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ST-MRAM hits the market, damn expensive but damn fast

by Alistair Lowe on 15 November 2012, 09:15

Tags: Everspin

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There have been many alternative technologies to flash in the works for quite some time, however, many remain constrained to lab environments, with issues of stability, scalability and production costs proving a challenge, despite some seriously interesting techniques that show potential to revolutionise the industry.

Everspin 64Mb ST-MRAM Modules

Everspin Technologies has decided to take a brave first-step, however and, despite costing 50 times that of flash memory, has released its first 64Mb (8MB) EMD3D064M ST-MRAM module, sporting a DDR3 interface.

Spin-Torque Magnetic Random Access Memory stores data by causing a small number of electrons to spin in one of two directions uniformly, altering the local magnetic field and thus changing the resistance of a memory cell, which can be measured as either a 1 or 0.

Adjust ST-MRAM Bit

As ST-MRAM simply involves changing the spin direction of electrons, as opposed to actually shuffling the little charges around a circuit, it responds incredibly quickly, approaching levels witnessed in standard DRAM, however, once a spin is set, it remains the same until adjusted, providing the non-volatile properties of flash. Likewise, with the memory cells themselves relying on no moving parts to hold data (wow we never thought we'd be calling an electron a moving part!) endurance is significantly greater over time and power consumption is typically lower.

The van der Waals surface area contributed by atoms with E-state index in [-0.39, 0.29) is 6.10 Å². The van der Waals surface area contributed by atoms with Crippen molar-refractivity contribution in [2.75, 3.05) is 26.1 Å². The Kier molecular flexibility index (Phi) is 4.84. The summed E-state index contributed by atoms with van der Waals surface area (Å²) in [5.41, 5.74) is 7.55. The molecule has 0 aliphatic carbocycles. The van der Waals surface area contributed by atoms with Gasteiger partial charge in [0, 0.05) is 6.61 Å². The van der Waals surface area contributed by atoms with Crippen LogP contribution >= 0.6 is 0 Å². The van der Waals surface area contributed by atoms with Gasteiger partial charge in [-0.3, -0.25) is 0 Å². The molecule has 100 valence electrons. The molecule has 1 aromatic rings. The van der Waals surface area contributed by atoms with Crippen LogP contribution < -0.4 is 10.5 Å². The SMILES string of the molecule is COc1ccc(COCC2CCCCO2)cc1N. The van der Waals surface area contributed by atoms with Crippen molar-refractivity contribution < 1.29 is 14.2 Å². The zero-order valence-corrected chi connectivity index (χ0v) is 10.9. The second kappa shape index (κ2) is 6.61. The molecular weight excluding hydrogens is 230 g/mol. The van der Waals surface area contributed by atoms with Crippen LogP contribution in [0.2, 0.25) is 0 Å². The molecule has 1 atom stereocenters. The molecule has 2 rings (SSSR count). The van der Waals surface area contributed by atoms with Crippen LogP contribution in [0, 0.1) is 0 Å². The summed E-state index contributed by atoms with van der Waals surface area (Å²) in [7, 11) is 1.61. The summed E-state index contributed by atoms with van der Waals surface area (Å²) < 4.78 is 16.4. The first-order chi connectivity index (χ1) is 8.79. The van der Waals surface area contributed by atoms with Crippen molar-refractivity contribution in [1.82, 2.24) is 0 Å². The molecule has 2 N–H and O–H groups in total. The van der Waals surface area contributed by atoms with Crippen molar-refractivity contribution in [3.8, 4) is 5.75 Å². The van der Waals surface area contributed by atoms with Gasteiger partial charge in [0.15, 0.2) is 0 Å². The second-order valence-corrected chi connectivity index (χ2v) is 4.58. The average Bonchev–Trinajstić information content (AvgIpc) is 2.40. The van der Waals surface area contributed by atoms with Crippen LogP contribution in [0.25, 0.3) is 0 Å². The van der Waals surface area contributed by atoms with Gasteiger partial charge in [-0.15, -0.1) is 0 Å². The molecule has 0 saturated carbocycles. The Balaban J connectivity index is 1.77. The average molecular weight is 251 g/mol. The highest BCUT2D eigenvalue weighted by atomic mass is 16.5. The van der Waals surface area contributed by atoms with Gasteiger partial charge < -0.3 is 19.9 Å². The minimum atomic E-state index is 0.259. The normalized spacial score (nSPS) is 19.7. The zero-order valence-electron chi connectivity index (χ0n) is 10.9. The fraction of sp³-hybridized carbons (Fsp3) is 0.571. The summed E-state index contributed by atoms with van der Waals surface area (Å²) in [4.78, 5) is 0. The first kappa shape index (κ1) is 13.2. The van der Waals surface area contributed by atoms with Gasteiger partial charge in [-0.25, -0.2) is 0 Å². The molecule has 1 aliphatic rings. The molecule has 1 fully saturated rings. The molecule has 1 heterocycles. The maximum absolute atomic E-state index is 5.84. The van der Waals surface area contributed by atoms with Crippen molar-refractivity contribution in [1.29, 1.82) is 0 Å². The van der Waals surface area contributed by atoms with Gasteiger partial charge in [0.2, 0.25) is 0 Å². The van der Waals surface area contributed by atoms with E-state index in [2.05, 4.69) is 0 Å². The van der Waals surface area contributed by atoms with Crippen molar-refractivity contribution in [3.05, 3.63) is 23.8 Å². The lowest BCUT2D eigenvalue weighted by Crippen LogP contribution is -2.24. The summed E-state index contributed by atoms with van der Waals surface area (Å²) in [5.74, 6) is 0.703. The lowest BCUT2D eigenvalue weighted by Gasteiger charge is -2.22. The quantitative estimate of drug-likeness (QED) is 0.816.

Right now, an 8MB chip doesn't seem like much, however it already offers 400,000 IOPS and doesn't need grouping-up to achieve exceptional performance, unlike flash, which typically offers 800 to 3,000 IOPS per module. Most importantly Everspin has plans in-place to scale up to 1Gb (256MB) modules at significantly lower costs and this would bring some serious competition to flash memory and perhaps even the very RAM of many embedded systems.

An interesting and wonderful future lies ahead.

HEXUS Forums :: 13 Comments

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typically offers 800 to 3,000 IOPS per module

That surprised me, I would have thought RAM would need to be really high even at current day speeds. Learn something new everytime I come here :)
the 800 to 3000 IOPS relates to flash memory rather than RAM I believe (if I'm reading it right) but it is a massive jump!! :)
Micron are also shipping an alternative to NAND; phase change memory:
I can see this blurring the border between RAM and a HDD.. Interesting times
I can see this blurring the border between RAM and a HDD.. Interesting times

Yeah, once HDD catch up to RAM in access speed, is there any real need for RAM anymore?